The rapidly evolving civic technology such as smart street lights and traffic-tracking sensors has already helped build cities resembling those that previously existed in science fiction novels only. By 2050, when it is estimated that 70% of the world’s population will be urban, these futuristic cities will become a predominant reality. While technology will continue to drive the development of city infrastructure, culture and heritage will remain vital for shaping future societies.
This idea is at the heart of Europeana’s Smart Cities initiative, which aims to promote cultural heritage as a pillar of smart cities. Highlighting the values of digital cultural heritage to enhance the potential of smart cities in the field of culture and tourism the strategy establishes this aspect as central to futuristic cities bustling with technological innovation, smart devices and data transfer.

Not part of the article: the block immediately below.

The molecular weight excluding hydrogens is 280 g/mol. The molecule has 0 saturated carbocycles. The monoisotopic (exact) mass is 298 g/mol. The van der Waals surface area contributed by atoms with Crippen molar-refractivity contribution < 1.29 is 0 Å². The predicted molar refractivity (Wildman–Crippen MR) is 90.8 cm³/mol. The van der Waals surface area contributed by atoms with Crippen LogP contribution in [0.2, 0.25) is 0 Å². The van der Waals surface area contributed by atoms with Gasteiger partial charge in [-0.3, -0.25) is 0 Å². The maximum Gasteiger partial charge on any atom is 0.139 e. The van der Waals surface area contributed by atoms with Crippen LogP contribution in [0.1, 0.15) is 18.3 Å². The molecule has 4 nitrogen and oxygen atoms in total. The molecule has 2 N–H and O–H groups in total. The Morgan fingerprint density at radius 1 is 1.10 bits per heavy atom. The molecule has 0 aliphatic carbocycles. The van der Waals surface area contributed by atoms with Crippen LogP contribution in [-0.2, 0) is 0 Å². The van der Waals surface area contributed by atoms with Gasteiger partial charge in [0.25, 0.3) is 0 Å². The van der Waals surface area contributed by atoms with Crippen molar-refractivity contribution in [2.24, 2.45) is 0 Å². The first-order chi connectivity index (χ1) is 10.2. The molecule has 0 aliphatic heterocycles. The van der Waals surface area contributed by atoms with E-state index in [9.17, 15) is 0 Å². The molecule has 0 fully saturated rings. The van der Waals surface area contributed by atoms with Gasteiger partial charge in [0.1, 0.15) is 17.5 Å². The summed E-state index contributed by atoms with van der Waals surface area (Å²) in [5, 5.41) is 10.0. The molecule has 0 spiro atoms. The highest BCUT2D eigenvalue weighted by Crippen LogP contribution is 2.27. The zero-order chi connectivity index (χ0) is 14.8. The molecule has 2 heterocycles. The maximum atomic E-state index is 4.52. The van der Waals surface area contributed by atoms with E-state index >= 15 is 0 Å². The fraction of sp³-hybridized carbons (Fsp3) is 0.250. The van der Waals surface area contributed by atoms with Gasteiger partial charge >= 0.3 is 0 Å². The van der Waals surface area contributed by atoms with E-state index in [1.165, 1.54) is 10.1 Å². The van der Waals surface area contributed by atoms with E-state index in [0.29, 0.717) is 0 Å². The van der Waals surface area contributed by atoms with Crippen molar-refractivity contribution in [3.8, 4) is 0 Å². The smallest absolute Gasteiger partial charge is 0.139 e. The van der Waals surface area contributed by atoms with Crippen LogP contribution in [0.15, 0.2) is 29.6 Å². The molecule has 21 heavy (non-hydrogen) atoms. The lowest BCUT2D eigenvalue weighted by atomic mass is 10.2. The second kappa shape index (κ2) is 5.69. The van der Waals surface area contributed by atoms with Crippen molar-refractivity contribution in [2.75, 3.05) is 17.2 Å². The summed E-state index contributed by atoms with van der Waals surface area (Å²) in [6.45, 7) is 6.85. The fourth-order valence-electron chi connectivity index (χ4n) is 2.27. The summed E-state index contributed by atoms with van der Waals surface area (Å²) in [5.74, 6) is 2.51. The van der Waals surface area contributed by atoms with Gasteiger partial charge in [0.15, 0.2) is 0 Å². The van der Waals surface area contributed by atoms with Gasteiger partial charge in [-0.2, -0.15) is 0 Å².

Outlining the key ways cultural heritage defines European communities, this report summarises the work done under the Luxembourg Presidency of the EU and provides a firm base for future recommendations on the best uses of Cultural Heritage in Smart Cities. The ultimate goal is to broaden the potential of reusing digital cultural heritage data in the context of tourism and further promote its value for creating Smart Cities.
As noted in Europeana’s 2015 Transforming the World with Culture white paper, Smart Cities will remain in focus for the organisation until 2020. Given the rapid rise of IoT and all the changes in the urban landscape it has brought about, the initiative is timely for Europe. Like the Council of Europe Recommendation CM/Rec(2016)2 on the Internet of citizens, it recognises digital culture as one of the key issues for modern cultural policy making and promotes its creative use in building the cities of the future.